Part One: Sources of bias when gathering open source information
In the first of this three-part guide examining open source information gathering, we look at the potential for information bias to influence an investigation and the importance of mitigating such biases when designing an effective research methodology
While not usually given as much attention as techniques for verifying open source content, the initial stage of identifying and gathering content, which the Berkeley Protocol on Digital Open Source Investigations refers to as ‘online inquiry’, is where it all starts. This process more often than not determines the material that the researcher will work with and, ultimately, the conclusions that will be drawn. It is also a stage when bias can significantly impact an investigation, stemming from the researcher’s approach to gathering information and the tools and platforms they make use of. As Yvonne McDermott, Alexa Koenig, and Daragh Murray note in their recent article, “while open source information has a clearly democratizing potential, there is a risk that a rush towards greater adoption of open source research methods in investigations may inadvertently silence some of the most marginalized populations,” and that “digital open source information can be as vulnerable to subjectivity and bias as any other form of evidence.”
Bias in online inquiry
Whether searching for open source content relevant to a specific investigation or monitoring for potential human rights violations in real-time, the process of online inquiry involves experimenting with different search terms, search engines, and other digital tools and resources to identify a thorough collection of relevant information. Although, given the immense volume of content available through open sources and the often limited time that can be allocated to an investigation, an exhaustive inquiry process is generally not possible. Thus, the main challenge for researchers is to strike the right balance between maximizing the amount of relevant content returned by their searches while minimizing irrelevant results. Because of this, when designing and conducting such online inquiries, researchers must carefully consider what information is most effectively captured by their methodology, as well as what might be overlooked. This includes an awareness of biases in the researcher themselves and the tools used to carry out searching and monitoring. McDermott et al. refer to these as cognitive and technical biases respectively.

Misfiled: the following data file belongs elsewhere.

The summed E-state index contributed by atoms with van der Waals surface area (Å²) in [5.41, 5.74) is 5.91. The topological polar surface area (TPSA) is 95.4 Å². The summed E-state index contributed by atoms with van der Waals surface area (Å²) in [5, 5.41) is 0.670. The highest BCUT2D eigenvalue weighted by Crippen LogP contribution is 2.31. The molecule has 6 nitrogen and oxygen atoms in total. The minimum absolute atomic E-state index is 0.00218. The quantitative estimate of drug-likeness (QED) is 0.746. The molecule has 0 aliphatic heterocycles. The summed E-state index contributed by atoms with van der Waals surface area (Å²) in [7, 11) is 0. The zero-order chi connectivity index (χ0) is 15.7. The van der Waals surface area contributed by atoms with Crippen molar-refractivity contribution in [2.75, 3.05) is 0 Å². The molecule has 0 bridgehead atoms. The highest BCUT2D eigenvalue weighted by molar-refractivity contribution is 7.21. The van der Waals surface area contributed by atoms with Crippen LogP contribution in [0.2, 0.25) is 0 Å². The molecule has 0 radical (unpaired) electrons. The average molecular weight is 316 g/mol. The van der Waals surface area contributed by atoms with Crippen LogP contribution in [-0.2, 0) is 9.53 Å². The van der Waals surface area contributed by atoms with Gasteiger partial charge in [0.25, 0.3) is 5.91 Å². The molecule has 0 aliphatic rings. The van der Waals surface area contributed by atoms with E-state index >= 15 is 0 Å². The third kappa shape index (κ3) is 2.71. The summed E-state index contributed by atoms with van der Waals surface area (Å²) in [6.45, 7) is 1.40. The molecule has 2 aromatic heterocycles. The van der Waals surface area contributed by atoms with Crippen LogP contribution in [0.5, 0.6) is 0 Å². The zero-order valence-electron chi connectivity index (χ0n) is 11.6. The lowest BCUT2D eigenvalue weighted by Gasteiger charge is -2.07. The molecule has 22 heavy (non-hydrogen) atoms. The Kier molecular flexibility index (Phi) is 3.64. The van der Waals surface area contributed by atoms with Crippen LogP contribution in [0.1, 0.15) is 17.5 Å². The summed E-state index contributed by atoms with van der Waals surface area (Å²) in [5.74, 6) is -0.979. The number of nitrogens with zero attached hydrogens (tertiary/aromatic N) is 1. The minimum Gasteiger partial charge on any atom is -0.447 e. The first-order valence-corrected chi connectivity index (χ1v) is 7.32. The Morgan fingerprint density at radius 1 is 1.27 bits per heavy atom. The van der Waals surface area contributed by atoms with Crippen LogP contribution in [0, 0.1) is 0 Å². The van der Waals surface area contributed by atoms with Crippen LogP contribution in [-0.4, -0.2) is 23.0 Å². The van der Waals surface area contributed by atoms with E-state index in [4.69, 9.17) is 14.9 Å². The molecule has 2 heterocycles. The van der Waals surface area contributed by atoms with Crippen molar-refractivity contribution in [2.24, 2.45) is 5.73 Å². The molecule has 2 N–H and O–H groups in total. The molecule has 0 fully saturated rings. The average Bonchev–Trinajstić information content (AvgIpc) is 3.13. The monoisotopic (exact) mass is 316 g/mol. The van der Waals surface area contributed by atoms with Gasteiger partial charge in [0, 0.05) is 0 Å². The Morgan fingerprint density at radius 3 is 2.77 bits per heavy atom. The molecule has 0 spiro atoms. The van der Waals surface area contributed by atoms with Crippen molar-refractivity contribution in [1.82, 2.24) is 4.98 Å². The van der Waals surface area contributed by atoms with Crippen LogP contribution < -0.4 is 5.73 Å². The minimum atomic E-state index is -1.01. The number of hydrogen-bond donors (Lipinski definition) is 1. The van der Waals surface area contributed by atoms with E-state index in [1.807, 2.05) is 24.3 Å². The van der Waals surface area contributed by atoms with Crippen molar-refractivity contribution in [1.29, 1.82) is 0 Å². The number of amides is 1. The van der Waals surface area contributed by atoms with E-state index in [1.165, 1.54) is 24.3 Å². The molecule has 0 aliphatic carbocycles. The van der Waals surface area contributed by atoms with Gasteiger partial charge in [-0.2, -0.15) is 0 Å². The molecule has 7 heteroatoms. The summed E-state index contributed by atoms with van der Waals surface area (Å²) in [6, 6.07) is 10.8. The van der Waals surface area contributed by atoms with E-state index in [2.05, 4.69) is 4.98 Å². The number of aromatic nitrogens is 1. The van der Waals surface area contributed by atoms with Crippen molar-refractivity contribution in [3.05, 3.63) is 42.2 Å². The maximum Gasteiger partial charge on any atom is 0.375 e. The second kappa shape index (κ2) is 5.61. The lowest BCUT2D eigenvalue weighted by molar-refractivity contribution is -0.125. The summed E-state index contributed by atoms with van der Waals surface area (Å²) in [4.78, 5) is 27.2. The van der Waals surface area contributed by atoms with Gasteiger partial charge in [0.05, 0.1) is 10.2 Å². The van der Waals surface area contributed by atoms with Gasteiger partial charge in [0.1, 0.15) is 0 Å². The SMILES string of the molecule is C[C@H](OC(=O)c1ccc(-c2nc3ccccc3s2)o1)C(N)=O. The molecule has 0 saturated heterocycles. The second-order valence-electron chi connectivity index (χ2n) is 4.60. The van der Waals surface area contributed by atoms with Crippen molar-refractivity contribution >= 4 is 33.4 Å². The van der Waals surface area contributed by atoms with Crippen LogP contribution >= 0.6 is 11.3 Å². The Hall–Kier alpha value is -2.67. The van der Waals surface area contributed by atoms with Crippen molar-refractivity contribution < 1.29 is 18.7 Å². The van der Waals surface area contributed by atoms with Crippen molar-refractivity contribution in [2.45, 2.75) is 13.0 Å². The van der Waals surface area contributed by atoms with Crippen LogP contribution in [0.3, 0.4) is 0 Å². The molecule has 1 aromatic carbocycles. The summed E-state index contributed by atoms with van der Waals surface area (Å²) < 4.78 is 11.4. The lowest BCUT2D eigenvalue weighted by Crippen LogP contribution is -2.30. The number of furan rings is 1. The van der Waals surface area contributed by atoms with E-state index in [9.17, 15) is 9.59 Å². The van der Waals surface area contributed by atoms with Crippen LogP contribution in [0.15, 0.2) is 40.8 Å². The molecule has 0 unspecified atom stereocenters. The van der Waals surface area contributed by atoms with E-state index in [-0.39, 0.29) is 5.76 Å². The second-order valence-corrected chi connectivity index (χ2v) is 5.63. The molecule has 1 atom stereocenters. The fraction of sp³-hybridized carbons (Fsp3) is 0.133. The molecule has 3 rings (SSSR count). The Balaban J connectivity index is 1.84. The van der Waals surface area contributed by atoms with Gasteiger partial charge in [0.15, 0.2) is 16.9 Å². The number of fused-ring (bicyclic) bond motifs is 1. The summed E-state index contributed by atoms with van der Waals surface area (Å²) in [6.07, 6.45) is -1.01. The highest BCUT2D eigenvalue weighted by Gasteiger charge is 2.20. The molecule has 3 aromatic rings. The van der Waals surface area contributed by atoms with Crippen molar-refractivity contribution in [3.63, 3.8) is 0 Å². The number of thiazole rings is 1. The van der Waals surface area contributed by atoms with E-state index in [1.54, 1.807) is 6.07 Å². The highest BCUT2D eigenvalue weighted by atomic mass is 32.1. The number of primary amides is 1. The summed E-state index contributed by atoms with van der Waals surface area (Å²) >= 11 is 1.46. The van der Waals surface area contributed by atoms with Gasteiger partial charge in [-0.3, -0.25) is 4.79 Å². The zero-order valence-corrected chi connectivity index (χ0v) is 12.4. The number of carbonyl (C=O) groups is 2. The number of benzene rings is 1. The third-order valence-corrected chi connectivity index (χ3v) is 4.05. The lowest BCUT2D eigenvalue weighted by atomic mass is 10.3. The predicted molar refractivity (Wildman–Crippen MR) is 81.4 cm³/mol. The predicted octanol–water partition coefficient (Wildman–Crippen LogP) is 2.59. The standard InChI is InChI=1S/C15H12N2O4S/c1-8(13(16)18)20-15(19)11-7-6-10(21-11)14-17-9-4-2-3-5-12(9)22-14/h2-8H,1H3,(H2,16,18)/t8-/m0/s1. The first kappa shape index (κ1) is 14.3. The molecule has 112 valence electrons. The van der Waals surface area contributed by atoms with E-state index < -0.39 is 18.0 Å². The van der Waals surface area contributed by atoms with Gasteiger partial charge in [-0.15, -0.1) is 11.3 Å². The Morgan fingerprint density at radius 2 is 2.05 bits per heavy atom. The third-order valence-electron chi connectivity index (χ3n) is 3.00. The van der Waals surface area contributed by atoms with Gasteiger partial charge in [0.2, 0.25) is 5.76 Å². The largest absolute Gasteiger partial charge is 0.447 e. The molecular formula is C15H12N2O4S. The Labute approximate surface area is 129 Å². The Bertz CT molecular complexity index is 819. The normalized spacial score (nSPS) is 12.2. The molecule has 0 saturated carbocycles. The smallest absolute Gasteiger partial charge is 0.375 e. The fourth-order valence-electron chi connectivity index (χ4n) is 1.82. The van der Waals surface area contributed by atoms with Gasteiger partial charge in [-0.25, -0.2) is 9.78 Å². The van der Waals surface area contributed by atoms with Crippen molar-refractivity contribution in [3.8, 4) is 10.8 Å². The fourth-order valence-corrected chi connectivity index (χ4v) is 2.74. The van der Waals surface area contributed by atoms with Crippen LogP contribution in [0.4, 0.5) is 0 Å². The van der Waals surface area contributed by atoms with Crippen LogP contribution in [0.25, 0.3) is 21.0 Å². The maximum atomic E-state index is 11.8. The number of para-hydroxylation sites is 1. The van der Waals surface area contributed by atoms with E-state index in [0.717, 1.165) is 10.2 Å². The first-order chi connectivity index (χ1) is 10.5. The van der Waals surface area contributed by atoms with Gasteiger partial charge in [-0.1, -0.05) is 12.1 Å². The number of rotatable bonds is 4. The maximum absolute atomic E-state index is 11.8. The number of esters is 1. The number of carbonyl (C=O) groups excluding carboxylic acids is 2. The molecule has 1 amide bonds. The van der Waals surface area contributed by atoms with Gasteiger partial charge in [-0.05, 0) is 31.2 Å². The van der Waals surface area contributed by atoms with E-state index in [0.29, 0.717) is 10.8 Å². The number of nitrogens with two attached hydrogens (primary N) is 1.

The content identified during open source discovery is heavily determined by the researcher’s approach and decision making – which is inevitably influenced by biases. For example, the search terms selected, the online platforms explored, and the types of events or violations focused on during the evidence-gathering process will likely be heavily impacted by the researcher’s knowledge of the relevant language(s) and the context surrounding the subject being investigated. If researchers are searching in a language other than the primary language used in a particular location, their results will leave out large amounts of available material, most likely content shared by those closest to the incident. Online language translation tools may be useful for open source researchers confronted by these challenges, however, such tools are no substitute for skilled human translation and local knowledge. An overreliance on these tools will likely introduce additional technical bias (discussed below), as such tools often do not produce translations that replicate what a native speaker might say and do not effectively take into account local terminology. Even where the researcher does have knowledge of the relevant language(s) but not the research context, certain slang terms or coded language may not be understood or accounted for when developing search terms. This can result in certain types of human rights violations or crimes being underrepresented or entirely omitted from the information gathered. For example, according to Alexa Koenig and Ulic Egan in their forthcoming article “Hiding in Plain Site: Using Online Open Source Information to Investigate Sexual Violence and Gender-Based Crimes”, despite common misconceptions, content related to sexual and gender-based violence is actually shared online, but it is often described using coded language that researchers generally aren’t familiar with and thus do not look for.